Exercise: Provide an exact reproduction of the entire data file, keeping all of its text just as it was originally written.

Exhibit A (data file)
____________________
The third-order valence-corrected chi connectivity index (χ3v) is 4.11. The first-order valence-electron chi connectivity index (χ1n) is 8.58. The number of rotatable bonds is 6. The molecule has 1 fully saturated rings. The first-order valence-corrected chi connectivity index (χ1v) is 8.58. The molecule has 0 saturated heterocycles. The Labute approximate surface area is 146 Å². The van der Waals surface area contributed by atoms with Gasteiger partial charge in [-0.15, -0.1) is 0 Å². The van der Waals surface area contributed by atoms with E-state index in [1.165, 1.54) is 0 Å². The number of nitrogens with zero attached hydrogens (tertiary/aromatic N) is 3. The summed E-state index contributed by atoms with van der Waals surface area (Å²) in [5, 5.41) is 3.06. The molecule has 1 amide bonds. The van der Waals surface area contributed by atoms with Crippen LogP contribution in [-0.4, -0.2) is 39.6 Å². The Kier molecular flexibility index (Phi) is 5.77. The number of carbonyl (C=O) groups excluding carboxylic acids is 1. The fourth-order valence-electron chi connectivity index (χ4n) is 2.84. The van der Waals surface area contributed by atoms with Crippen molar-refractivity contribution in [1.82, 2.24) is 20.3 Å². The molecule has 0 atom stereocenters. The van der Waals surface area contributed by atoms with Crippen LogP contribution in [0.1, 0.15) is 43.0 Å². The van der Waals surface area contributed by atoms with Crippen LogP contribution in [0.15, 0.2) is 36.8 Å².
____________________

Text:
The third-order valence-corrected chi connectivity index (χ3v) is 4.11. The first-order valence-electron chi connectivity index (χ1n) is 8.58. The number of rotatable bonds is 6. The molecule has 1 fully saturated rings. The first-order valence-corrected chi connectivity index (χ1v) is 8.58. The molecule has 0 saturated heterocycles. The Labute approximate surface area is 146 Å². The van der Waals surface area contributed by atoms with Gasteiger partial charge in [-0.15, -0.1) is 0 Å². The van der Waals surface area contributed by atoms with E-state index in [1.165, 1.54) is 0 Å². The number of nitrogens with zero attached hydrogens (tertiary/aromatic N) is 3. The summed E-state index contributed by atoms with van der Waals surface area (Å²) in [5, 5.41) is 3.06. The molecule has 1 amide bonds. The van der Waals surface area contributed by atoms with Crippen LogP contribution in [-0.4, -0.2) is 39.6 Å². The Kier molecular flexibility index (Phi) is 5.77. The number of carbonyl (C=O) groups excluding carboxylic acids is 1. The fourth-order valence-electron chi connectivity index (χ4n) is 2.84. The van der Waals surface area contributed by atoms with Crippen molar-refractivity contribution in [1.82, 2.24) is 20.3 Å². The molecule has 0 atom stereocenters. The van der Waals surface area contributed by atoms with Crippen LogP contribution in [0.1, 0.15) is 43.0 Å². The van der Waals surface area contributed by atoms with Crippen LogP contribution in [0.15, 0.2) is 36.8 Å².